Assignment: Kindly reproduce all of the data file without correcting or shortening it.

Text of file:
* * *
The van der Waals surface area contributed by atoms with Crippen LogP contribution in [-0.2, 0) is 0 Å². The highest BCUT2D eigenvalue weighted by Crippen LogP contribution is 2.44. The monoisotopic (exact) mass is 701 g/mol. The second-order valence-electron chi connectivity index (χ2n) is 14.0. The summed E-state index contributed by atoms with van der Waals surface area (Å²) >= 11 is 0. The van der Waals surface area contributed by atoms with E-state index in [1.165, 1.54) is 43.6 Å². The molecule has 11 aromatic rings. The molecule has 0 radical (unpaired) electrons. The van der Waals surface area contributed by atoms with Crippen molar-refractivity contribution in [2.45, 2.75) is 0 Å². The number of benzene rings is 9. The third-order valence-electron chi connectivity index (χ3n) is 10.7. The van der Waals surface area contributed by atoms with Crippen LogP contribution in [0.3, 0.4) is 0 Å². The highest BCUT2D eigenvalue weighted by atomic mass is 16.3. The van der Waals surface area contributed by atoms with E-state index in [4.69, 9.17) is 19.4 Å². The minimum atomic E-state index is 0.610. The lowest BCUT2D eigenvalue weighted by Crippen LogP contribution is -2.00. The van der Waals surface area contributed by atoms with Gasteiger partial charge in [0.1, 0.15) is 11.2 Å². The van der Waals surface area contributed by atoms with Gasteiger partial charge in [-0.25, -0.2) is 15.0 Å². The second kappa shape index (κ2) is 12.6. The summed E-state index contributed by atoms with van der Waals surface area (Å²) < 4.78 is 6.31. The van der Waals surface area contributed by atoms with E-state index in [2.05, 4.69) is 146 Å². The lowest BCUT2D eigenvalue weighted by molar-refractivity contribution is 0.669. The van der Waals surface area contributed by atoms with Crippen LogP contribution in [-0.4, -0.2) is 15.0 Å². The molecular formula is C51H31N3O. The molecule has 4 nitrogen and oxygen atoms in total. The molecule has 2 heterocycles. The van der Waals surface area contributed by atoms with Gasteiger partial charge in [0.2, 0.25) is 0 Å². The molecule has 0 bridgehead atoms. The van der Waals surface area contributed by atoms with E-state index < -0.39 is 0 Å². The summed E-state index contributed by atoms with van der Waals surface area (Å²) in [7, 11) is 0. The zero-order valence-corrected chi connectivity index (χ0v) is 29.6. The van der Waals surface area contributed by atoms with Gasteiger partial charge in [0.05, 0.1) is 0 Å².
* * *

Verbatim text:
The van der Waals surface area contributed by atoms with Crippen LogP contribution in [-0.2, 0) is 0 Å². The highest BCUT2D eigenvalue weighted by Crippen LogP contribution is 2.44. The monoisotopic (exact) mass is 701 g/mol. The second-order valence-electron chi connectivity index (χ2n) is 14.0. The summed E-state index contributed by atoms with van der Waals surface area (Å²) >= 11 is 0. The van der Waals surface area contributed by atoms with E-state index in [1.165, 1.54) is 43.6 Å². The molecule has 11 aromatic rings. The molecule has 0 radical (unpaired) electrons. The van der Waals surface area contributed by atoms with Crippen molar-refractivity contribution in [2.45, 2.75) is 0 Å². The number of benzene rings is 9. The third-order valence-electron chi connectivity index (χ3n) is 10.7. The van der Waals surface area contributed by atoms with Crippen LogP contribution in [0.3, 0.4) is 0 Å². The highest BCUT2D eigenvalue weighted by atomic mass is 16.3. The van der Waals surface area contributed by atoms with E-state index in [4.69, 9.17) is 19.4 Å². The minimum atomic E-state index is 0.610. The lowest BCUT2D eigenvalue weighted by Crippen LogP contribution is -2.00. The van der Waals surface area contributed by atoms with Gasteiger partial charge in [0.1, 0.15) is 11.2 Å². The van der Waals surface area contributed by atoms with Gasteiger partial charge in [-0.25, -0.2) is 15.0 Å². The second kappa shape index (κ2) is 12.6. The summed E-state index contributed by atoms with van der Waals surface area (Å²) < 4.78 is 6.31. The van der Waals surface area contributed by atoms with E-state index in [2.05, 4.69) is 146 Å². The lowest BCUT2D eigenvalue weighted by molar-refractivity contribution is 0.669. The van der Waals surface area contributed by atoms with Crippen LogP contribution in [-0.4, -0.2) is 15.0 Å². The molecular formula is C51H31N3O. The molecule has 4 nitrogen and oxygen atoms in total. The molecule has 2 heterocycles. The van der Waals surface area contributed by atoms with Gasteiger partial charge in [0.2, 0.25) is 0 Å². The molecule has 0 bridgehead atoms. The van der Waals surface area contributed by atoms with E-state index < -0.39 is 0 Å². The summed E-state index contributed by atoms with van der Waals surface area (Å²) in [7, 11) is 0. The zero-order valence-corrected chi connectivity index (χ0v) is 29.6. The van der Waals surface area contributed by atoms with Gasteiger partial charge in [0.05, 0.1) is 0 Å².